Updated: January 17, 2017 12:46:13 am
Gathering in the snowy Alps this week, the “Davos men” will cheer the first ever presence of a top Chinese leader in their midst. Shocked by the anti-globalist Donald Trump and surprised by the backlash against regional integration in Europe, they are ready to hail Xi Jinping as the saviour of global capitalism. On his part, Xi is eager to appropriate the language of globalisation. But Beijing might be some distance away from replacing Washington as the conductor of the global economic orchestra. Although China has vast amounts of money, it is constrained by the lack of sufficient economic openness, the capacity to impose political order and the hegemony over global public discourse. However, that is not stopping the ambitious Xi, who seems unafraid of reaching way beyond his grasp.
As China steps into the vacuum, India will have to confront a different problem. India has long been ambivalent about US-led globalisation. It has supported Beijing’s efforts to construct non-Western institutions in the name of Asian solidarity and global multipolarity. Yet, in the last few years, Delhi has found itself at the receiving end of China’s new clout in the multilateral arena, including at the United Nations, the Asian Development Bank, and the Nuclear Suppliers Group, to name a few. Given that experience, might Delhi want to jump from the frying pan of Western economic primacy to the fire of China-led globalisation?
But first to Davos and its men. Some years ago, the Harvard political scientist Samuel Huntington had pointed to the “denationalisation” of the American (and Western) elite that scoffed at the patriotism of common folk, their concern for the local and preached the virtues of international trade, unhindered migration and supra-national institutions that transcended territorial sovereignty.
Huntington also underlined the emergence of a super class of “Davos men” who have “little need for national loyalty, view national boundaries as obstacles that thankfully are vanishing, and see national governments as residues from the past whose only function is to facilitate the elite’s global operations.” These trends have clearly matured in 2016 as Trump made relentless attacks on the “false song of globalism” and emphasised the slogan of “America First”.
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The British prime minister, Theresa May, who took charge of the nation after Brexit, warned last October that “too many people in positions of power behave as though they have more in common with international elites than with the people down the road. But if you believe you’re a citizen of the world, you’re a citizen of nowhere, you don’t understand what the very word ‘citizenship’ means.”
As Britain renegotiates its economic relationship with the European Union, Trump threatens to tear up the free trade agreements that his predecessors had signed or negotiated and is putting pressure on US companies to stop outsourcing production and insourcing labour to ensure jobs remain in America. With Trump showing no signs of moderating his campaign rhetoric opposing globalisation, Xi has seen an opportunity for China in Davos.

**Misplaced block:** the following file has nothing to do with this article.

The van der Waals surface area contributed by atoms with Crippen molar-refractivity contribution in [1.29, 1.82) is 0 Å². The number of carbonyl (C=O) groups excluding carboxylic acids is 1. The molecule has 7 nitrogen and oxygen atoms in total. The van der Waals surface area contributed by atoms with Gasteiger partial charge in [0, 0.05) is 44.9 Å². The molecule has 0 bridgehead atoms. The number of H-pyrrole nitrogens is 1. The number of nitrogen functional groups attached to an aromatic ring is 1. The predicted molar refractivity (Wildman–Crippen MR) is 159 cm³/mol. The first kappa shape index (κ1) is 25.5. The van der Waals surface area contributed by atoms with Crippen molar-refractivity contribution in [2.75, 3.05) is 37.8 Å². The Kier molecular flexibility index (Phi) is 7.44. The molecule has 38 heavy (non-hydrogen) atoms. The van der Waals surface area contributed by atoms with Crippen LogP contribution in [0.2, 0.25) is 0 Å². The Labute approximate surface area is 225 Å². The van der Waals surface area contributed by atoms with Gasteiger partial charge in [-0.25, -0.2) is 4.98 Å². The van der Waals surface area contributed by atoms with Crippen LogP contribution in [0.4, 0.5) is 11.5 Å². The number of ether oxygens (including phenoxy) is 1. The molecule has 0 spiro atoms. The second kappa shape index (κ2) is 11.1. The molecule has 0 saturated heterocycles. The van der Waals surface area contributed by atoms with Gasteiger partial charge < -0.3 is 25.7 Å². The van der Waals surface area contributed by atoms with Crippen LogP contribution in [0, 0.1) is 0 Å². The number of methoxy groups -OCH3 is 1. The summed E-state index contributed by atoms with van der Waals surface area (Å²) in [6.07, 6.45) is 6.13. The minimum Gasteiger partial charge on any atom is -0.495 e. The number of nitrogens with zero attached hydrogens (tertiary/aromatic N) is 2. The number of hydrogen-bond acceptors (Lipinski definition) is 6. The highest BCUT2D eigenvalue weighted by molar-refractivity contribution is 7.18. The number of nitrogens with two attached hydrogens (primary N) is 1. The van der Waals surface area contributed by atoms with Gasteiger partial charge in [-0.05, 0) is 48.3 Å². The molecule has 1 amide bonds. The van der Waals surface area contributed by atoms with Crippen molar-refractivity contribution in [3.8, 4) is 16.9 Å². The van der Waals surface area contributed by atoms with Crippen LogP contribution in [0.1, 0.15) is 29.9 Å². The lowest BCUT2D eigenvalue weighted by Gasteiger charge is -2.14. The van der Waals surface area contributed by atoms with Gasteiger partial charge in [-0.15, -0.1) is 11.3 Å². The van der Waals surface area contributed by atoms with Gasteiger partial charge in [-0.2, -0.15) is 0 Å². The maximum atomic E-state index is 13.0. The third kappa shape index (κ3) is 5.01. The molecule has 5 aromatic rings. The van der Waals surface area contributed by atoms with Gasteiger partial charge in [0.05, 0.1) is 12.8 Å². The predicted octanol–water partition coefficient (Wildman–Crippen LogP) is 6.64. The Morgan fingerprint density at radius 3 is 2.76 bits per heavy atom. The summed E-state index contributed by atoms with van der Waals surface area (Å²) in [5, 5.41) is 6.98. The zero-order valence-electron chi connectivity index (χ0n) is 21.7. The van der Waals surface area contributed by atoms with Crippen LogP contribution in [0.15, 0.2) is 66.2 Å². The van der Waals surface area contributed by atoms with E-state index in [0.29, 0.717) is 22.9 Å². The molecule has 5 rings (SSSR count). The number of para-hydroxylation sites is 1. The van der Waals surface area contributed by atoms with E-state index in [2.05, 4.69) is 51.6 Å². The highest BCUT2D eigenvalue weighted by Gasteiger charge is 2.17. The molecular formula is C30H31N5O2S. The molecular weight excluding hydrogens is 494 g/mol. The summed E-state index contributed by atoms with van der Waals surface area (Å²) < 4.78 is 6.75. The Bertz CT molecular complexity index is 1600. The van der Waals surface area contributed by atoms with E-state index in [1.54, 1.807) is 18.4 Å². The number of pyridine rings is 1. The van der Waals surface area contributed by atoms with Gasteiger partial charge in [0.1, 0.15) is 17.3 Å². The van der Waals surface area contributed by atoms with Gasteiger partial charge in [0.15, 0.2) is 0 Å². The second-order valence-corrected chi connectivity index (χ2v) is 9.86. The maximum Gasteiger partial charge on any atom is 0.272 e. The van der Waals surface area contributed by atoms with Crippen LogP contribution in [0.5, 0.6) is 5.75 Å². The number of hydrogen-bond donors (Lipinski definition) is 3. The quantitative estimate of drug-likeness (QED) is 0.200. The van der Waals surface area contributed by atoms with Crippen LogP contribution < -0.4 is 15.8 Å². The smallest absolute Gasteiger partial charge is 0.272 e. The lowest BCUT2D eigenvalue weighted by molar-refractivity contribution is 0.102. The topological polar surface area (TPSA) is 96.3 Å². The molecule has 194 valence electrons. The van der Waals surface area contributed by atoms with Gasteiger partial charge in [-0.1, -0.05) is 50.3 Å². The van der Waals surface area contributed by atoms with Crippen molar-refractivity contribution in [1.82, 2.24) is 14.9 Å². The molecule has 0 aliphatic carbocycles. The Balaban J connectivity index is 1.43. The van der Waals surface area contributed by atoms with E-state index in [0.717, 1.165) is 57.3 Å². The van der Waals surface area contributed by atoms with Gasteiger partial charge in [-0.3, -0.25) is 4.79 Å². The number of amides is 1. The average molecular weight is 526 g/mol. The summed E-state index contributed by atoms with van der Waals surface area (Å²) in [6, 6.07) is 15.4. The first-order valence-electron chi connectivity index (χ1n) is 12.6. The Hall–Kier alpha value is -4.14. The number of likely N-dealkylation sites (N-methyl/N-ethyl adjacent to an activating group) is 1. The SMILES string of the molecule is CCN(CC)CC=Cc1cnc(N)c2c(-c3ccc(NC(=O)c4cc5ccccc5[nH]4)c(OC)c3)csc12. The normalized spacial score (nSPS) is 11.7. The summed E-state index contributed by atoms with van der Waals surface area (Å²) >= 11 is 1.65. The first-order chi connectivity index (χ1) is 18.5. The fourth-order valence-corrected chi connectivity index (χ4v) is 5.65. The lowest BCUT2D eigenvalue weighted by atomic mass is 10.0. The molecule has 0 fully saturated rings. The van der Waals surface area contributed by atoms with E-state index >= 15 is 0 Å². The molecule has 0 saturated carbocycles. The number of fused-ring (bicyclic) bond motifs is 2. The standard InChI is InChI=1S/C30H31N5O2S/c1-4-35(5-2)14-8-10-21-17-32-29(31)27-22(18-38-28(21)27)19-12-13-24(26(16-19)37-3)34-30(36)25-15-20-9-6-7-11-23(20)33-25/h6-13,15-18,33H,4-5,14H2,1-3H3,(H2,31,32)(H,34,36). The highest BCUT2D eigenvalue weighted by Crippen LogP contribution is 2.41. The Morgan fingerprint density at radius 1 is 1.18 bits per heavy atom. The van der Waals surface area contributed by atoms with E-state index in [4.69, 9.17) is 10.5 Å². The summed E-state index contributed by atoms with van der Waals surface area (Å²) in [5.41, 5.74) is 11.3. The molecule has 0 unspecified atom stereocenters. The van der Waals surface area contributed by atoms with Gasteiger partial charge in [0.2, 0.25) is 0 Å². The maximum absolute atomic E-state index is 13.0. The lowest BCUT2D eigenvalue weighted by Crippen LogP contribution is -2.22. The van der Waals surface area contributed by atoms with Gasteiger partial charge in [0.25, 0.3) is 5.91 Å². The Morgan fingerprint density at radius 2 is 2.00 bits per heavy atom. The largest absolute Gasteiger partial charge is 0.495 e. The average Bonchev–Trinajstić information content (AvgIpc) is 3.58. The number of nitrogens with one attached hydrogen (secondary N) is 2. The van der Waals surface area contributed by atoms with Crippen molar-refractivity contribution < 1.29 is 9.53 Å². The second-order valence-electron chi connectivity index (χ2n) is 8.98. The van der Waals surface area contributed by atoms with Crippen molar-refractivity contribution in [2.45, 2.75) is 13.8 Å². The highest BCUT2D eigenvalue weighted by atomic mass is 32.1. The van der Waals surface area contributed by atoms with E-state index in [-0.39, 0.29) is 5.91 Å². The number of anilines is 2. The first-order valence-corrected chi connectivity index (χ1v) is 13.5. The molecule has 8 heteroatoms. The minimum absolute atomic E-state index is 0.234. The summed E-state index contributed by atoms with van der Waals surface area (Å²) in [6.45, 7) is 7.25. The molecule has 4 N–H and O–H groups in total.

In a preview of his speech, Chinese officials said Xi will talk of “inclusive globalisation” and present himself as the “new torch bearer of free trade” and “champion of global governance”. While many in Europe and America might raise a toast for Xi, not all Asians would be impressed with the Chinese rhetoric. Beijing’s Asian neighbours have watched in consternation China’s contemptuous rejection of an international tribunal’s award on the South China Sea dispute last year. China’s muscular nationalism stands in contrast to Xi’s cosmopolitan claims at Davos.
Xi’s promise in Davos, that China’s globalisation would be more equitable and inclusive is negated by popular opposition in many countries, including in Burma and Sri Lanka, to the terms of China’s investments. Two of China’s large Asian neighbours, India and Japan, are yet to endorse Xi Jinping’s massive One Belt One Road
project. Although neither can stop the march of the OBOR, they have signalled the intent to contest China-led regional integration.
Making matters complicated for Xi is the new bonhomie between Putin’s Russia and Trump’s America at precisely the moment that the US president-elect promises to challenge China’s economic and regional policies. Although Russia can’t shape the global economic framework, it has the capacity to undermine the regional political order in Eurasia. Putin does not see himself in permanent wedlock with Beijing; if he has surprised the West by dividing Europe, he could trip up China in Asia.
A China that is yet to pacify its own neighbourhood will find it hard to shape global governance. China’s dramatic rise over the last three decades has been founded upon a cooperative relationship with America and avoiding conflict with its Asian neighbours. In abandoning the great Deng Xiaoping’s legacy of pragmatism, the current leadership in Beijing may have underestimated the potential push back from America and Asia. As one of the world’s oldest civilisations whose comprehensive national power has rapidly risen, China has the right to play a leading role in shaping the global order. Beijing’s current unilateralism, however, is likely to limit China’s global possibilities.
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